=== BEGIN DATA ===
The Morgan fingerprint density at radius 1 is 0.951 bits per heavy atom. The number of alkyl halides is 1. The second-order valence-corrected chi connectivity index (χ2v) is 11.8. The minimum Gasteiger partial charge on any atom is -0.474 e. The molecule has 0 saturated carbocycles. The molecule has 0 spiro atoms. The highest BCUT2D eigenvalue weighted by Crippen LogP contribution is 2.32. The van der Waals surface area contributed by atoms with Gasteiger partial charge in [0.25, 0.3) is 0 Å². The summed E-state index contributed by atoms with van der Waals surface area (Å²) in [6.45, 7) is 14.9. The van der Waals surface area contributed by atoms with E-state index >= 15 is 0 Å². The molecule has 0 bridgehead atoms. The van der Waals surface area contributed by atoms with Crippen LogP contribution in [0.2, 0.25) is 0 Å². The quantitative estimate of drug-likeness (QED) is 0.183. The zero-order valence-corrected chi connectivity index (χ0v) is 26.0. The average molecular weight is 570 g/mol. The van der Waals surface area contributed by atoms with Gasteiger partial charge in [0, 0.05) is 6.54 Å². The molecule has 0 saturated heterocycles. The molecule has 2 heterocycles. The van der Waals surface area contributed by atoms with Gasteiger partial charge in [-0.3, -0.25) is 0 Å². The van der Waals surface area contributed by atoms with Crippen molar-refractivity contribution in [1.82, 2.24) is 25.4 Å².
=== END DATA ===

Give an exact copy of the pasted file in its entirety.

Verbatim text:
The Morgan fingerprint density at radius 1 is 0.951 bits per heavy atom. The number of alkyl halides is 1. The second-order valence-corrected chi connectivity index (χ2v) is 11.8. The minimum Gasteiger partial charge on any atom is -0.474 e. The molecule has 0 saturated carbocycles. The molecule has 0 spiro atoms. The highest BCUT2D eigenvalue weighted by Crippen LogP contribution is 2.32. The van der Waals surface area contributed by atoms with Gasteiger partial charge in [0.25, 0.3) is 0 Å². The summed E-state index contributed by atoms with van der Waals surface area (Å²) in [6.45, 7) is 14.9. The van der Waals surface area contributed by atoms with E-state index >= 15 is 0 Å². The molecule has 0 bridgehead atoms. The van der Waals surface area contributed by atoms with Crippen LogP contribution in [0.2, 0.25) is 0 Å². The quantitative estimate of drug-likeness (QED) is 0.183. The zero-order valence-corrected chi connectivity index (χ0v) is 26.0. The average molecular weight is 570 g/mol. The van der Waals surface area contributed by atoms with Gasteiger partial charge in [0, 0.05) is 6.54 Å². The molecule has 0 saturated heterocycles. The molecule has 2 heterocycles. The van der Waals surface area contributed by atoms with Gasteiger partial charge in [-0.3, -0.25) is 0 Å². The van der Waals surface area contributed by atoms with Crippen molar-refractivity contribution in [1.82, 2.24) is 25.4 Å².